- Slowdive, Slowdive (22 year wait) — In a nearly perfect comeback record, Slowdive bridges the sounds of Pygmalion and Souvlaki while showing that the band has matured in vocals, lyrics, and production. Some songs overstay their welcome (particularly the closer, “Falling Ashes”), but the record clearly demonstrates that Slowdive has a place in the music world nearly two-and-a-half decades after their genre-defining breakout.
- Do Make Say Think, Stubborn Persistent Illusions (8 year wait) — Hey, a reference to that Einstein quote I cited at the beginning of this article! My digression aside, this album was well worth the wait. I’m not sure exactly why it took Do Make Say Think so long to release their follow-up to 2009’s Other Truths. Whether it was due to the band’s admittedly drawn-out creative process or other unseen variables, Stubborn Persistent Illusions was certainly worth the wait. The band has consistently improved upon each release (though Other Truths certainly wasn’t as accessible as its predecessor, You, You’re a History in Rust), and this new record continues the trend of reliably great post rock music. If you only listen to one instrumental record this year, make sure it’s this one.
- Fleet Foxes, Crack-Up (6 year wait) — From the opening minute of the record, it is evident that Robin Pecknold’s years away from the band has changed him; but in the movement that follows this opening segment, it is evident that everything that makes Fleet Foxes great is present in their experimental third record, Crack-Up. It’s a starker record than the band’s first two releases, but equally lush, poetic, and captivating.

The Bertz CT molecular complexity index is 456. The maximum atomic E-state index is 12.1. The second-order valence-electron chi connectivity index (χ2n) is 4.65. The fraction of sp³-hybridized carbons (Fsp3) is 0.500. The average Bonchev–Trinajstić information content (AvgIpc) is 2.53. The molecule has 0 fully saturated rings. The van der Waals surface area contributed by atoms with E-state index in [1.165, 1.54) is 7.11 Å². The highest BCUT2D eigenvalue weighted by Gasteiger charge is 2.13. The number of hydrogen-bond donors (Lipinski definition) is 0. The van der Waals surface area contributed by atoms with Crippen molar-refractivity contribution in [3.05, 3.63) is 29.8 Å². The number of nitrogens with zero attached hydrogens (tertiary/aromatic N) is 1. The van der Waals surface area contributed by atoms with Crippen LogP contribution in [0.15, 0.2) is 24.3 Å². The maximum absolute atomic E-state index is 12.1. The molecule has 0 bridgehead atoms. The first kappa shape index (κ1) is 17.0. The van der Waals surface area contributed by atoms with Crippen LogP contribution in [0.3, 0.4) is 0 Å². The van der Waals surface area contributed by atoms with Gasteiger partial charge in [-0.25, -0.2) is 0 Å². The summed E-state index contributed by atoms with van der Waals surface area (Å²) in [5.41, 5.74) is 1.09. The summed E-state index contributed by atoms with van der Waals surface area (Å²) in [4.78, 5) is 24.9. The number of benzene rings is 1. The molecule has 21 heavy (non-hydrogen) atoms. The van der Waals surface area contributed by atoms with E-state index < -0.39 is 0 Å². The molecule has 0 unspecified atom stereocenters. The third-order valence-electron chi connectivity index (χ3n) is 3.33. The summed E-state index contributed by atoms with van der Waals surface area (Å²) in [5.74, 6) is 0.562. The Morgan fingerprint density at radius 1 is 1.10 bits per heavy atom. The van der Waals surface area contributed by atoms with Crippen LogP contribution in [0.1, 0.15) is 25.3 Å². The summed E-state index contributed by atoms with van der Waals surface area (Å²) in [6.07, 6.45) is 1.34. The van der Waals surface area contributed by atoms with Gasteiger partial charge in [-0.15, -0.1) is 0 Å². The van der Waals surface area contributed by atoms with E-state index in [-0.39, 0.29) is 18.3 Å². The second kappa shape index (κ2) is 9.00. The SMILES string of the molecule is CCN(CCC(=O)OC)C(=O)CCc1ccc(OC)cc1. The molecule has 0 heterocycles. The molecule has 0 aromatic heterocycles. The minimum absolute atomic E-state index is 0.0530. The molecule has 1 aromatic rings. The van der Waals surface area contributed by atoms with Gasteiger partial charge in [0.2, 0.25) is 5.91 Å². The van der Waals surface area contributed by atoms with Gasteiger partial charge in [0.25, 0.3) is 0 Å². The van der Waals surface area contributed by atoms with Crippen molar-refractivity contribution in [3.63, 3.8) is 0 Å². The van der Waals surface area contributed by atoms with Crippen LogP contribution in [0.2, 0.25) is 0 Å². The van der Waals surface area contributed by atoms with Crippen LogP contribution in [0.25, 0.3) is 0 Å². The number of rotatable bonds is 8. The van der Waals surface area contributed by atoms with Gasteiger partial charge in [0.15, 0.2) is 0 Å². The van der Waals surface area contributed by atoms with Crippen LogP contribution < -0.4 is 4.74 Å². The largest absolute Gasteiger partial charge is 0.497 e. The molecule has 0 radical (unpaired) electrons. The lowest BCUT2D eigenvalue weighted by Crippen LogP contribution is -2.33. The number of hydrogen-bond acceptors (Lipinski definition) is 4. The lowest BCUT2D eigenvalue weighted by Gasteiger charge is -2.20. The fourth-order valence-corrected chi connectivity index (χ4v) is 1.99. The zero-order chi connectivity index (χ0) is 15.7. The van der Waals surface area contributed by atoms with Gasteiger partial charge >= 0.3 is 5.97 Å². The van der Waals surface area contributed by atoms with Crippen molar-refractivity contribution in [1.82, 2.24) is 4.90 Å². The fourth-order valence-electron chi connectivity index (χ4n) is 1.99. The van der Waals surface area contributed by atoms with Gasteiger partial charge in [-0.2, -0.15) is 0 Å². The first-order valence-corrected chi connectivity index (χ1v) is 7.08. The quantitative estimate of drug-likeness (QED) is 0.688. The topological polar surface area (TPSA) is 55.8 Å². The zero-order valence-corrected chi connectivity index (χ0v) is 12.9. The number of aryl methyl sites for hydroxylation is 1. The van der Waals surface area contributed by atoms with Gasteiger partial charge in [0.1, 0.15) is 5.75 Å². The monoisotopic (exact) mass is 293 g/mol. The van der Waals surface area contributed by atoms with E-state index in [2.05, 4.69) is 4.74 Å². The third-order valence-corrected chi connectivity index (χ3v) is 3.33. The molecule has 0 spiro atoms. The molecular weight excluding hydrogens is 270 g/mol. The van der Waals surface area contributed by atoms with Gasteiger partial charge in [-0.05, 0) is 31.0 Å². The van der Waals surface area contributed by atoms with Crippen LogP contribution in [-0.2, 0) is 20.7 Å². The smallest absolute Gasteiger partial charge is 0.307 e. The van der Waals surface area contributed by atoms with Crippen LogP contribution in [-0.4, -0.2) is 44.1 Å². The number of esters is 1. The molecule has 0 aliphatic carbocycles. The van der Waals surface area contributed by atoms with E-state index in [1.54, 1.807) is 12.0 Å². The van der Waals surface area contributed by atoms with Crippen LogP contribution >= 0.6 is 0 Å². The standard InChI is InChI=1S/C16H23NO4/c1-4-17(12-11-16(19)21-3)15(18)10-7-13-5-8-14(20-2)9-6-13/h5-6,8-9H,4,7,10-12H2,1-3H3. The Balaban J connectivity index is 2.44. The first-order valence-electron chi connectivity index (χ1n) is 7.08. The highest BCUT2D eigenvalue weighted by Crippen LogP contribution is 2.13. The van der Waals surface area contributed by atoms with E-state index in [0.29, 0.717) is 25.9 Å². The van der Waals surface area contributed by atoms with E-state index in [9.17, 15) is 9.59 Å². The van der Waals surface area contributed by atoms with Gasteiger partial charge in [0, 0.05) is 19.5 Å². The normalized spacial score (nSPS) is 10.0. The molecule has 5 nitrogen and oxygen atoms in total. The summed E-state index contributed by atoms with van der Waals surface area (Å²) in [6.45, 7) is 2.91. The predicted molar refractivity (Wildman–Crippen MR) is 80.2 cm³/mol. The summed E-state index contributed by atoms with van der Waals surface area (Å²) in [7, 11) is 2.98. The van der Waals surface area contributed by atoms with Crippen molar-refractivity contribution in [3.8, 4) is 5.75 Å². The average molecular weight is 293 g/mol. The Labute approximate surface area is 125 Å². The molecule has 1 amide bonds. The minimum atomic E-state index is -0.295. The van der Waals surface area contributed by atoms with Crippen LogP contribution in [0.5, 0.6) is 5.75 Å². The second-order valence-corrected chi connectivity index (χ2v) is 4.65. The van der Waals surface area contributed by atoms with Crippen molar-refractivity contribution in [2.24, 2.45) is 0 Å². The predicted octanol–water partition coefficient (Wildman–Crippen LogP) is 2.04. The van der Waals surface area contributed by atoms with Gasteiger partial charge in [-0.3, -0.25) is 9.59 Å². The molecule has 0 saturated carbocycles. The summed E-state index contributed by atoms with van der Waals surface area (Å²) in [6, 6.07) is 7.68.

MOST PERSONALLY MEANINGFUL
In the last 18 months, mental health has been a specifically poignant topic for me and my family, so it was very meaningful to see Passion Pit release their latest record, Tremendous Sea of Love in exchange for tweets raising awareness for mental health and medical science in treating such conditions. The unconventional release is matched by a musical lack of concern in following convention. The record was recorded, mixed, mastered, and released independently by Michael Angelakos earlier this year, and the songs allow themselves to noodle in ways that would have seemed out of place on previous records. This most notably manifests in the triumphant “Somewhere Up There,” which shuns traditional song structure and moves from buoyant pop to sprawling electronic symphonics to a voicemail left by Angelakos’ mother. It’s a great record with an important message behind it.
I definitely have to mention My Bones Are Singing by Those Lavender Whales here. I heard this record just before I found out that a close friend had cancer, so hearing Aaron Graves’ earnest and sincere reflections on his personal experience with the disease was deeply moving and gave the record new personal depth and significance. You can read my full review of the record from earlier this year here.
Lastly in this section we have A Crow Looked At Me by Mount Eerie. I won’t spend too much time talking about the record here, as I have a full review forthcoming, but I will say that this album is maybe the most striking response to death ever put to music. It’s heart-wrenching, intimate, and beautiful. I couldn’t listen to this record often, but I think that it’s an incredibly important piece.
TL;DR — TOP 10 OF 2017 SO FAR
Here are my favorites from the year in a list form.
10 ~ Slowdive by Slowdive
9 ~ Tremendous Sea of Love by Passion Pit
8 ~ Star Stuff by Chaz Bundick Meets The Mattson 2
7 ~ PARADE by Nail Houses
6 ~ Crack-Up by Fleet Foxes
5 ~ This Old Dog by Mac DeMarco
4 ~ Youth Music by Superbody
3 ~ Hang by Foxygen
2 ~ My Bones Are Singing by Those Lavender Whales
1 ~ A Crow Looked At Me by Mount Eerie